Be sure to read Wiregrass Chronicles - Long Rows to Hoe to learn more about this often overlooked part of history and become acquainted with the diverse characters who inhabited the Alabama Wiregrass from the Creek Wars through World War I. Buy your copy today by clicking on the Buy Books button above!

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  • Glenda-Stroud-Peace

Updated: Aug 5, 2021

Established by the federal government to assist freed slaves after the Civil War, the Freedmen’s Bureau recruited an army of teachers and sent them into hostile territory. While I could find no historical record of a Freedmen’s Bureau teacher in the Wiregrass, the fact that 3,000 schools were set up throughout the South during Reconstruction – many, although not all, by the Bureau – led me to posit the existence of such a school in Southeast Alabama.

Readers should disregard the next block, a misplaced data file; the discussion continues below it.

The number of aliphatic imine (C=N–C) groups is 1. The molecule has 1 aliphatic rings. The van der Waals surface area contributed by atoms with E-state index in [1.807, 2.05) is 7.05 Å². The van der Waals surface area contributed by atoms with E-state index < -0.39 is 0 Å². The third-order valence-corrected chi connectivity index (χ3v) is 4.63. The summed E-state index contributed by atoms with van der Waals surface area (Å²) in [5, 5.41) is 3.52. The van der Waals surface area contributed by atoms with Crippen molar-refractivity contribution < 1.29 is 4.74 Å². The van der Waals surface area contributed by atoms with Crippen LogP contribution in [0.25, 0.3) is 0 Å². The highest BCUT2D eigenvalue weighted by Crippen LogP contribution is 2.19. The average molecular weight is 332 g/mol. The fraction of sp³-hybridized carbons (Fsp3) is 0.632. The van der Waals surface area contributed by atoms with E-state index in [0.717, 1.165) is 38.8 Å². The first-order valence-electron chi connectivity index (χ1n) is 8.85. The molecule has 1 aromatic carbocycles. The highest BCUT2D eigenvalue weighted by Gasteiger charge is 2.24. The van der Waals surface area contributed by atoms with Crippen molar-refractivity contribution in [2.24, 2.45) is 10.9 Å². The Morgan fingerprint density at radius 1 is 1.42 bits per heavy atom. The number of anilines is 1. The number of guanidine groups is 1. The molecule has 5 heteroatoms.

My Freedmen’s Bureau teacher, Miss Julia Tenpenny, who was born and bred in the fictional village of Little Turnbridge, Massachusetts, is dear to my heart for several reasons. First, she bears the last name of my seventh grade English teacher, a surname I have always considered musical and fanciful. (I do not recall that teacher’s first name and in that era would not have dared utter it if I did, for the custom of last-names-only for one’s elders lingered much longer in the South than elsewhere.) Second, like the original Miss Tenpenny, Julia is an excellent English teacher who encourages every youngster to express him- or herself in the best English, using impeccable grammar, punctuation, and spelling, while setting it all forth in beautiful penmanship.